1. The Statement is Dishonest

Oh, fifth dentist, have you no heart?

Take a marketing statement that’s been explored a little: 4 out of 5 dentists recommend sugar-free gum.

Turns out there was actually the added caveat of, If your patients insist on chewing gum, which type of gum would you recommend? That’s not the same as recommending the product with no strings attached. Now regardless of whether this fifth dentist is the kind of candy Scrooge who hands out toothbrushes on Halloween and dental floss at Christmas, even when they phrased the question in a way that was likely to win over sugar-laden gum, this fifth dentist still wouldn’t recommend their sugar-free product. Which brings us to our next point:

2. Someone Always Agrees / Disagrees With You

I’ve heard it said that when it comes to dealing with large groups, barring an extreme option, 20% of people will always support you. Likewise, 20% of people will go against anything, too, so you’re really only trying to sway 60% of the room. Here’s where my amazing math skills come into play: That 1 out of 5 who disagrees — yup, there’s your 20% right there.

3. They Literally Asked Five Experts

The old infomercial statement was “9 out of 10 doctors agree…” but apparently that number became too risky.

Things is, whether it’s 4 out of 5 or 9 out of 10 experts, you would hope they asked hundreds or thousands of experts (enough to get a meaningful consensus) so that the statistic actually equates to an 80-90% approval rating, but those numbers are really difficult to attain, so much so, that 70% is an overwhelming majority. I mean, you tell me: When was the last time 70% of congress agreed on anything?  As a result, sometimes marketing groups use less data points to imply a much stronger statement.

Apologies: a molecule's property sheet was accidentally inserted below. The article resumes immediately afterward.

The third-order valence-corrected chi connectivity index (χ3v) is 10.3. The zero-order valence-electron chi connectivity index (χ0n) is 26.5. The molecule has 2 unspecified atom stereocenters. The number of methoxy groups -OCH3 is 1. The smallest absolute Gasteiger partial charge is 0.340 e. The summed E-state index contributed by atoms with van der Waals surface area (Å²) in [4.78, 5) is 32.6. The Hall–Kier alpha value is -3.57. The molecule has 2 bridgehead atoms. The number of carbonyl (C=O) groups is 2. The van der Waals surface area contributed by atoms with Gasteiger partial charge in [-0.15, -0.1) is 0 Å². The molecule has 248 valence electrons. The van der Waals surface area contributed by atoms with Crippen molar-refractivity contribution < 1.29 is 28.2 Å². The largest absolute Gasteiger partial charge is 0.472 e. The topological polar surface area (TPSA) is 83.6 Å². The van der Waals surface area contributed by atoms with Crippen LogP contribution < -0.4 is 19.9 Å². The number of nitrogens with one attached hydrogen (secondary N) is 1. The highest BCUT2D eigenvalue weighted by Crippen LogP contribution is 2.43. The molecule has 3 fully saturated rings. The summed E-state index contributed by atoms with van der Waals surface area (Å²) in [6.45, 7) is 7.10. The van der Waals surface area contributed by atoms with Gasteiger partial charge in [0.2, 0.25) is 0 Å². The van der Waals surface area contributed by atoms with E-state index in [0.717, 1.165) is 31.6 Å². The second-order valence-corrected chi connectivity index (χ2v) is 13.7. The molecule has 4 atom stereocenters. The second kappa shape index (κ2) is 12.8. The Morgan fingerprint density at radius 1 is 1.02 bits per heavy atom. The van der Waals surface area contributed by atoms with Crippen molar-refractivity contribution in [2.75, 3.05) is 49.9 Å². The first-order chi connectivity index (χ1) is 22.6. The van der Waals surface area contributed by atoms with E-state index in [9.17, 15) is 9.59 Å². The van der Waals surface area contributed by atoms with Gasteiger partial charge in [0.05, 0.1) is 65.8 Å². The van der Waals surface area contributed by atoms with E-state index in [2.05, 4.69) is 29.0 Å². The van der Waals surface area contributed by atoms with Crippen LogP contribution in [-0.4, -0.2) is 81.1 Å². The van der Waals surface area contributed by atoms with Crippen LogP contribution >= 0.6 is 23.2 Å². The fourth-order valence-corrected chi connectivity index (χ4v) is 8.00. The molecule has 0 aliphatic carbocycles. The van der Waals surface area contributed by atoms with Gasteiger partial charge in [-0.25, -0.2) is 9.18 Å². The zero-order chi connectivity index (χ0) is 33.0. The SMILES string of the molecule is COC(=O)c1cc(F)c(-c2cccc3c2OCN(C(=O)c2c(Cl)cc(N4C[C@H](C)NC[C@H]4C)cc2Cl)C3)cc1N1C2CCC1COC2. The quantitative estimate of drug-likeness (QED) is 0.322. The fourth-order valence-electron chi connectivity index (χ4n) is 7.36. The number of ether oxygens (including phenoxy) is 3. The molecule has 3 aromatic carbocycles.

4. Nobody Believes 100% of People Like Your Product

Even with the above points, I think this one is a gimme: You can’t please everyone all the time, so in a sense, people inherently know that a 100% approval rating is bogus. With 4 out of 5 though, there may be a myriad of reasons for those rare detractors (or one detractor if you went with a mere five experts).